I’m working on an author study of Mr. Mayer for graduate school, and this is one of the main reasons I chose him: his beautiful illustrations and tales. East of the Sun, West of the Moon is one of my favorite fairy tales (linked with Psyche and Cupid, the Frog Prince, etc), and I adore the detailed dresses and lush fabrics in Mayer’s illustrations.  I’d love to create one of the pretty dresses from this story someday.

imageThe Beloved from the Twelve Days of Christmas Golden Book.

This little book was such a surprise!  I got it in a collection of free kids books that were donated to my future classroom,  and this was indeed a treasure.  Filled with beautiful illustrations of a girl and her holiday sweetheart, I fell in love with the medieval inspired dresses the girl changes throughout the twelve days.  Also I HAVE A THING FOR PRETTY DRESSES.

Now that I think about it, I actually have done a slightly obscure book character: Arha, the Eaten One from the Tombs of Atuan by Ursula K. LeGuin.

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And of course Ophelia, in her Waterhouse incarnation… that’ll be finished up soon.  What sort of obscure projects are you dreaming of?

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This is all I have to offer in exchange for the post I missed on Friday.  I was too busy parading around in my delightful winged finery.  And by parading, I mean sitting at the bar!

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Courtesy of Lilacwire!  See you tomorrow!

Back to our (stretchy) roots…

A project coming to fruition in about a week is completing some classic Sailormoon costumes!  Ah, Sailormoon, how long our love affair has been! Super Sailormoon was my Very First Costume as a cosplayer, and that was a Long Time Ago at SDCC 1998.  Interestingly, a classic Sailormoon costume is one I never did!  No time like the present!  I’m joined by my friends Lilacwire and Mara Lune for this endeavor.  ‘Cause we’re nerds.

imageI wanted to really focus on a good fabric for our purposes.  We wanted to go with a stretch knit for obvious reasons – the costume is basically a leotard, after all.  Lilacwire sent me a link to Spandex World, which offered me a great opportunity: to get swatches!  Spandex World provides up to ten (it says 12 on the website, but I kept getting batches of 10) FREE swatches!  That really gave us the chance to review our options in texture and color without the commitment of several yards. Their swatches of stretch moleskin turned out to be exactly what we wanted.  Moleskin is a heavyweight fabric that is matte – not shiny!  It also has a 4 way stretch (stretching across the grain and up and down), and was just what we were looking for.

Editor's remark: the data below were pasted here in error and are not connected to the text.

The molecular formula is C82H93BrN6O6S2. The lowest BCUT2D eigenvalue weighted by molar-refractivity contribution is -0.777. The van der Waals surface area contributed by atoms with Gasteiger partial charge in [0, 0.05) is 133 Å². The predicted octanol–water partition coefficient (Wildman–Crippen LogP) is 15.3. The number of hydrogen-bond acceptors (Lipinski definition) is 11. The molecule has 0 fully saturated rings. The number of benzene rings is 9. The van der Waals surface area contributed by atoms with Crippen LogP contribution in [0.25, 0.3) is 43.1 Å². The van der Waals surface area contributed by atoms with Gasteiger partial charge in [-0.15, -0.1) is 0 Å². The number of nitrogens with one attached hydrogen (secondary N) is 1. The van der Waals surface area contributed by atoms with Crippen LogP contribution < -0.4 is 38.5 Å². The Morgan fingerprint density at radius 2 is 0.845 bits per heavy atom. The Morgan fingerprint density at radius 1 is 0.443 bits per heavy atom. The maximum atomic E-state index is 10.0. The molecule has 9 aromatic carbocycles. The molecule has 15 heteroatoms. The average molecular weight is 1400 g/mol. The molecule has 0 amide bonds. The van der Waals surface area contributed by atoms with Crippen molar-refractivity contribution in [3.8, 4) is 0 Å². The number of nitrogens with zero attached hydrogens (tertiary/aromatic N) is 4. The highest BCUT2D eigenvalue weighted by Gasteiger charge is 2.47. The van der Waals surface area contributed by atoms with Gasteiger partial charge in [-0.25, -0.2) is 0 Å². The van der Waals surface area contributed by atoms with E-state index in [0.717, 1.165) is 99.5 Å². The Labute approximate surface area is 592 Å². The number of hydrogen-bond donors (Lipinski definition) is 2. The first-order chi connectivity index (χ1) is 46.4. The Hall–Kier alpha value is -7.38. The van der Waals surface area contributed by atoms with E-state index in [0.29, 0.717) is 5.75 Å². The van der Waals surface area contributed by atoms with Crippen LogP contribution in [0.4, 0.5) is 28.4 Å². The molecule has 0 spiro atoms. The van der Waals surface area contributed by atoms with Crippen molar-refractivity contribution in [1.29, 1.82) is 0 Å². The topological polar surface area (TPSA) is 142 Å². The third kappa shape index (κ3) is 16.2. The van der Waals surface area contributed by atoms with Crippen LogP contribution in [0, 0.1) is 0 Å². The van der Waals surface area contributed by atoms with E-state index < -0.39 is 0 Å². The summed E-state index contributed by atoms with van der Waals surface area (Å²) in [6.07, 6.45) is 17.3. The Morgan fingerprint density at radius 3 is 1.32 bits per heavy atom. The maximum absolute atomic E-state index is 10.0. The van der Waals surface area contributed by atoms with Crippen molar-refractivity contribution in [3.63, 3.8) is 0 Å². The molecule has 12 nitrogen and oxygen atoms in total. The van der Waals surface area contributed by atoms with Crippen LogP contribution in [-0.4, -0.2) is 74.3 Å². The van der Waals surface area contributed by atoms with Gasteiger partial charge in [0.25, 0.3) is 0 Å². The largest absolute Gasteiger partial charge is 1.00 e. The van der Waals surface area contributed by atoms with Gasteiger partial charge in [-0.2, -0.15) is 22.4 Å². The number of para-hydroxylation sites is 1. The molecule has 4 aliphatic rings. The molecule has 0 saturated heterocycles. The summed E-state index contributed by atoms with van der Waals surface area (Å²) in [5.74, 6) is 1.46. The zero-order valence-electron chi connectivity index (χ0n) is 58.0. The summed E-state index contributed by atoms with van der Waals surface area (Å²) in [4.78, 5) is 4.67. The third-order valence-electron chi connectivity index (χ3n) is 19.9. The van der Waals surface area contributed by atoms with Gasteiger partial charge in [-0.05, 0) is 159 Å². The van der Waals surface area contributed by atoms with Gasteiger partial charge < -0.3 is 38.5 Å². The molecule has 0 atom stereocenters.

The only falter was an unavailable orange in moleskin, so we replaced that with milliskin; similar in texture to the moleskin, slightly lighter weight, which was fine for the skirt.  They were quick to notify me on the order and we got it taken care of in no time!  Thanks, Spandex World!

This week we complete the costumes and next will be the debut!  Stay tuned!

The Mess

IMG_2400 One of the unfortunate and hilarious side effects of the costuming I do is the grand and beautiful messes I make.  Some of the best have been dyeing messes.  These inevitably end up looking like murder scenes in the bathroom, as you can see.  This was my initial attempt at a gradient dyeing of Vanille’s skirt.  Nick complained for days and actually began avoiding that bathroom.  I just laughed and drove the sewing machine faster.

Gradient dyeing is an experimental art form, from what I can tell.  I have never been able to discern any methodology to what generally becomes a mess of green hands and stained grout lines.  With this final failure (I used spray fabric paint on wet fabric, thinking it would soften the gradient, and only succeeded in streaking the crap out of the dye), I turned to my greatest teacher, the Internet, for more information.

With the gradient dyeing trend from last year in full swing, a whole new slew of information made itself available as people turned to DiY alterations and projects.  The dye experts over at Dharma Trading got enough questions that they finally decided to outline the whole thing, called Ombré.  It did seem pretty similar to the techniques I tried when gradient dyeing my Yuna side skirt, for example: dipping and adjusting and dipping and adjusting.